When considering HRT, it’s important to have good communication with your provider so that they can create an individualized treatment plan. Close monitoring is also important. Oftentimes there are tweaks that need to be made along the way, so again, that close communication with your medical provider should come into play. Within this discussion, your family history along with your personal history should be included.
According to the North American Menopause Society, “Hormone therapy remains the most effective treatment for vasomotor symptoms (VMS) and the genitourinary syndrome of menopause and has been shown to prevent bone loss and fracture. The risks of hormone therapy differ depending on type, dose, duration of use, route of administration, timing.”
When is the best time to start hormone replacement therapy?
The best time to start HRT is within 10 years of menopause onset. Women who begin hormone therapy outside of that time, or at age 60 or older are at a greater risk for cardiovascular disease. This said, if you are outside of this window, discuss the risks and benefits with your provider for your particular case.
Are there any alternatives to hormone replacement therapy?
Eating healthfully, whether on HRT or not, is important for your hormone health. Right alongside this is exercise, and it should be noted that this should not just include cardio. Many women rely on cardio for their movement, but as we age, we lose muscle and it becomes that much more important to focus on strength training.
Not to be overlooked is sleep, minimizing alcohol and also not forgetting the importance of gut health. Your gut microbiome is responsible for moving hormones out of your body and helping you detoxify. Additionally, your gut is where you absorb nutrients to produce hormones. If you aren’t breaking down and absorbing properly, the hormonal process within will be thrown out of whack. While these are not alternatives to HRT, they without a doubt need to be considered when looking at hormonal health.
Hormone replacement therapy, in most cases, is a safe and effective way to manage menopausal symptoms, including hot flashes, mood swings, brain fog and more.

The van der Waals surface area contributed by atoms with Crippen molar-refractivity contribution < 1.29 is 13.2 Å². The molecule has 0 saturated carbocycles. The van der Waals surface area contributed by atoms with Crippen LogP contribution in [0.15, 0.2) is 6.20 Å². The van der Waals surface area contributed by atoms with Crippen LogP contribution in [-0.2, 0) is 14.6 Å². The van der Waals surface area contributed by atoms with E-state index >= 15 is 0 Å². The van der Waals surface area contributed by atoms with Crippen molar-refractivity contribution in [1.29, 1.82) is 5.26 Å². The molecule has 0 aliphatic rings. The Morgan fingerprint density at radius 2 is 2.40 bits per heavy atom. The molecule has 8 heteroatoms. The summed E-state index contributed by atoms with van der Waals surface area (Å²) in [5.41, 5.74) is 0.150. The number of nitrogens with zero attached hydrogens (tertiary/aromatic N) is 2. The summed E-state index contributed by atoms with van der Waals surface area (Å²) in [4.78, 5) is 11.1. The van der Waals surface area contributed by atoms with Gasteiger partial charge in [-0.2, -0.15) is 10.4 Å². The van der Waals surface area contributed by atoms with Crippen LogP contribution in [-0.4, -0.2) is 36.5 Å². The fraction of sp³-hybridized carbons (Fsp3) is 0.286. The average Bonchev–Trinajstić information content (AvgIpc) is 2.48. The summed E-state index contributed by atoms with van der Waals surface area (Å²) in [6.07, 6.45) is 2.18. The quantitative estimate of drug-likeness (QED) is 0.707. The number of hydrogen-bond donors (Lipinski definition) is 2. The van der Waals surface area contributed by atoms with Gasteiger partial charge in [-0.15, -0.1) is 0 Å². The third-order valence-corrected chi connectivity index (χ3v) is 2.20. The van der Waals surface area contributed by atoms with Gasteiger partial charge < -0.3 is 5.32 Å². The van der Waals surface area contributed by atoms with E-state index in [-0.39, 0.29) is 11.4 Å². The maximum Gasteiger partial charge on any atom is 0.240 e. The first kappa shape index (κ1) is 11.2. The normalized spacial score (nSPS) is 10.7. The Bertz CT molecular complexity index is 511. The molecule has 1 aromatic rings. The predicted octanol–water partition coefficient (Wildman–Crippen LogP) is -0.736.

Having an individualized plan with your medical provider including knowledge of your personal and family history is imperative. Understanding the difference between bioidentical and traditional hormones is important as well.
Ask questions of your provider. Provide complete information, and know that adjustments may need to be made along the way. Hormone replacement therapy can be a safe and effective way to feel your best as you transition into menopausal years.
Have questions about your hormone levels or regarding this article? Please feel free to contact us.
Kiran Dodeja Smith is a health coach, blogger, and marketing expert who has been interested in health & fitness since the age of 16. After moving to Charlotte in 2000, she worked with a regional bridal publication before creating her own local print magazine, Little Ones, which she successfully ran for 8 years. She is a lifelong learner who keeps a pulse on the latest health and lifestyle trends and has over 13 years-worth of experience teaching group exercise classes.
This is for general informational purposes only and does not constitute any practice of medicine or professional health care services of any type. The use of information on this blog is at the user’s own risk. The content of this blog is not intended to be a substitute for professional medical advice, for diagnosis, or for treatment. Please seek the care of your health care professionals for any questions or concerns.